The January transfer window is the perfect opportunity for Coleman to begin rebuilding the club.

Martyn is currently a PTA and Research Assistant in the Department of Exercise Science at the Manchester Metropolitan University (MMU). In addition to his teaching role he is also undertaking a PhD in Sports History that is exploring the origins and development of football in Staffordshire. Prior to working at MMU, Martyn spent a decade operating in the sport and leisure industry in a variety of roles including as a Sports Development Officers, PE Teacher, Football Coach and Operation Manager.


Four goals in last three games: Could Luke Molyneux be Sunderland’s unlikely hero?

The 20-year-old has been in fine form for the Sunderland under-23s.



Sunderland are still fighting to stay in the Championship. An improvement in performances has seen them lose just once in their last five games. Unfortunately, they have drawn their last three games, all three fixtures in which they could have taken all three points.

Therefore, Sunderland are still bottom of the league table and six points off of safety with just three games left to play.

So should the Black Cats consider throwing in one of their in-form under-23 players?

(Photo by Nathan Stirk/Getty Images)

The player in question is attacking midfielder Luke Molyneux. The 20-year-old, who can also play on the wing, has been in sublime form recently. That form continued this weekend.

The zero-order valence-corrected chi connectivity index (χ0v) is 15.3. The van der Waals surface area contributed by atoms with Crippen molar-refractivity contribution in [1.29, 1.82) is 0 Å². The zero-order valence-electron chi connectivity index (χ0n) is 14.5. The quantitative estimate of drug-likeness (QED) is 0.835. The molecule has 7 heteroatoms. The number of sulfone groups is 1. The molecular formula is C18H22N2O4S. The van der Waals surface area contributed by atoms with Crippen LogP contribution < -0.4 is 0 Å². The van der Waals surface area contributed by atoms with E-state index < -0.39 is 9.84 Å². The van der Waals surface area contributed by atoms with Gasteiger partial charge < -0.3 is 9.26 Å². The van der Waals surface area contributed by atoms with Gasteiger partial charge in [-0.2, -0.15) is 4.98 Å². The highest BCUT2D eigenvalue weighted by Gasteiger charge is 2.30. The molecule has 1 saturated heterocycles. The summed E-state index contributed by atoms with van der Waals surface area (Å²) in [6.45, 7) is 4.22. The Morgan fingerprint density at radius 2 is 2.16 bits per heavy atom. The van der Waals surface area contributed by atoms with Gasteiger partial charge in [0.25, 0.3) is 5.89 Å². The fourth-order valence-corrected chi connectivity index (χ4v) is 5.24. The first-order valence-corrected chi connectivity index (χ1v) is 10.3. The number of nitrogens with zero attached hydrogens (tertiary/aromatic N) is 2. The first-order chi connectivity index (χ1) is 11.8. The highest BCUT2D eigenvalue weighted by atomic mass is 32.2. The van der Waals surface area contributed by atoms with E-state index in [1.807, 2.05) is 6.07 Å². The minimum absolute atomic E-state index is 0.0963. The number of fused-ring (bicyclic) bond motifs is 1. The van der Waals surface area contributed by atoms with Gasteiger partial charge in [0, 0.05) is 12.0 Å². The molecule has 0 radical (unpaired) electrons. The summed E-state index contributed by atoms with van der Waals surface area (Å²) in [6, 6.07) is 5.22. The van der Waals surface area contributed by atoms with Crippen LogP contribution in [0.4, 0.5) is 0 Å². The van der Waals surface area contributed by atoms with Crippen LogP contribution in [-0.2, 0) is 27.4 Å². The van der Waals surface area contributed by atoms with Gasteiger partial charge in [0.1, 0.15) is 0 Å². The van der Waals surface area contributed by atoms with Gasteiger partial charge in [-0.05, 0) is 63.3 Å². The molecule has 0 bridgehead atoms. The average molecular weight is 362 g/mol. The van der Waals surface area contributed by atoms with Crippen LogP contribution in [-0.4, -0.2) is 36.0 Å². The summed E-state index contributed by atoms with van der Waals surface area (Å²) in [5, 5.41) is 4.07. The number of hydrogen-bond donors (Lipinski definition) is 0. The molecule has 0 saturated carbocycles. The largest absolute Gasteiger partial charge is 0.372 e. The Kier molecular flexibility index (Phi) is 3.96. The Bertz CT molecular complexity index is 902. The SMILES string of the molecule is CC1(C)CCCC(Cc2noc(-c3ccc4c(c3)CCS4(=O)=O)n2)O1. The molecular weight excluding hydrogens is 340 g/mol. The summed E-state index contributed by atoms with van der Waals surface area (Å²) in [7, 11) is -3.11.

The young attacker scored twice in the 4-1 win against Leicester City this afternoon. That followed another brace against Everton in a 2-1 win – taking his tally to four goals in his last three appearances.

His excellent form has helped pull Sunderland out of the relegation zone in the Premier League 2 Division One. Could he do it for the first-team?

Sunderland have certainly improved their performances, but bringing in someone who is in such great form could be a masterstroke from Chris Coleman.

Molyneux could be an impact sub for the Black Cats in the final three games of the season and could bring his current goalscoring knack into the first-team.

(Photo by Mark Runnacles/Getty Images)

Regardless of whether Sunderland decide to give him a shot in the first-team or not, his form is certainly looking good enough to warrant a new contract.

He is one of many at Sunderland whose contracts expire in the summer, but given his fine recent form surely he will be retained when the lists are announced next month?